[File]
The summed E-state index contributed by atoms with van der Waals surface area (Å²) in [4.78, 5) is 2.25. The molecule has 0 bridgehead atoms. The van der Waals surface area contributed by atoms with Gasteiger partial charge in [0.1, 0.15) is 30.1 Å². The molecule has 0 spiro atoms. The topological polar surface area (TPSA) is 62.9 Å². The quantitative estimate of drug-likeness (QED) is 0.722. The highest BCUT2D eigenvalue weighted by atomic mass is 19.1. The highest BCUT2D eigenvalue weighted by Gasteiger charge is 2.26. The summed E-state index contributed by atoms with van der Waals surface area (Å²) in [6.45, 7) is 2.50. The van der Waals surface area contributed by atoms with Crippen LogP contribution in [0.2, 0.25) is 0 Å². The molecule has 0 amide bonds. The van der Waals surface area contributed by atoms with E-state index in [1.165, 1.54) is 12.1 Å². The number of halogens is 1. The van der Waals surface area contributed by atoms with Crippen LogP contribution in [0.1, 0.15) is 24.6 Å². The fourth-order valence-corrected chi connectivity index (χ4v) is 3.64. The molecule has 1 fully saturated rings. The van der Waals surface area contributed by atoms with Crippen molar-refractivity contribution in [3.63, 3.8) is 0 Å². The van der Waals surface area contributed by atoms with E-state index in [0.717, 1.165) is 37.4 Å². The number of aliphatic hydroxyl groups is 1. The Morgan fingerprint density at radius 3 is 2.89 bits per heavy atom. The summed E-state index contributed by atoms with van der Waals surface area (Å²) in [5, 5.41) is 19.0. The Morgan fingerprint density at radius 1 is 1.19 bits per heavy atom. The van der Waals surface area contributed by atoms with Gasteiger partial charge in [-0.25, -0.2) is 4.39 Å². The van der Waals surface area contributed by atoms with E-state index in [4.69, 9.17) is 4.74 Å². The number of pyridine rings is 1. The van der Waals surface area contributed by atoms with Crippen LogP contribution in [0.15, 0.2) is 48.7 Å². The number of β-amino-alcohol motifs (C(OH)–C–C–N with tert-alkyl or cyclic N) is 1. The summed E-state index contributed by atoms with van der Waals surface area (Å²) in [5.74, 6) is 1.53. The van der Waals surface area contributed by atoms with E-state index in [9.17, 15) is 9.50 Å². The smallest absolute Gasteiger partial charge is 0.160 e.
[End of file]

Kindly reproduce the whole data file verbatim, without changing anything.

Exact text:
The summed E-state index contributed by atoms with van der Waals surface area (Å²) in [4.78, 5) is 2.25. The molecule has 0 bridgehead atoms. The van der Waals surface area contributed by atoms with Gasteiger partial charge in [0.1, 0.15) is 30.1 Å². The molecule has 0 spiro atoms. The topological polar surface area (TPSA) is 62.9 Å². The quantitative estimate of drug-likeness (QED) is 0.722. The highest BCUT2D eigenvalue weighted by atomic mass is 19.1. The highest BCUT2D eigenvalue weighted by Gasteiger charge is 2.26. The summed E-state index contributed by atoms with van der Waals surface area (Å²) in [6.45, 7) is 2.50. The van der Waals surface area contributed by atoms with Crippen LogP contribution in [0.2, 0.25) is 0 Å². The molecule has 0 amide bonds. The van der Waals surface area contributed by atoms with E-state index in [1.165, 1.54) is 12.1 Å². The number of halogens is 1. The van der Waals surface area contributed by atoms with Crippen LogP contribution in [0.1, 0.15) is 24.6 Å². The fourth-order valence-corrected chi connectivity index (χ4v) is 3.64. The molecule has 1 fully saturated rings. The van der Waals surface area contributed by atoms with Crippen molar-refractivity contribution in [3.63, 3.8) is 0 Å². The van der Waals surface area contributed by atoms with E-state index in [0.717, 1.165) is 37.4 Å². The number of aliphatic hydroxyl groups is 1. The Morgan fingerprint density at radius 3 is 2.89 bits per heavy atom. The summed E-state index contributed by atoms with van der Waals surface area (Å²) in [5, 5.41) is 19.0. The Morgan fingerprint density at radius 1 is 1.19 bits per heavy atom. The van der Waals surface area contributed by atoms with Gasteiger partial charge in [-0.25, -0.2) is 4.39 Å². The van der Waals surface area contributed by atoms with E-state index in [4.69, 9.17) is 4.74 Å². The number of pyridine rings is 1. The van der Waals surface area contributed by atoms with Crippen LogP contribution in [0.15, 0.2) is 48.7 Å². The number of β-amino-alcohol motifs (C(OH)–C–C–N with tert-alkyl or cyclic N) is 1. The summed E-state index contributed by atoms with van der Waals surface area (Å²) in [5.74, 6) is 1.53. The van der Waals surface area contributed by atoms with E-state index in [9.17, 15) is 9.50 Å². The smallest absolute Gasteiger partial charge is 0.160 e.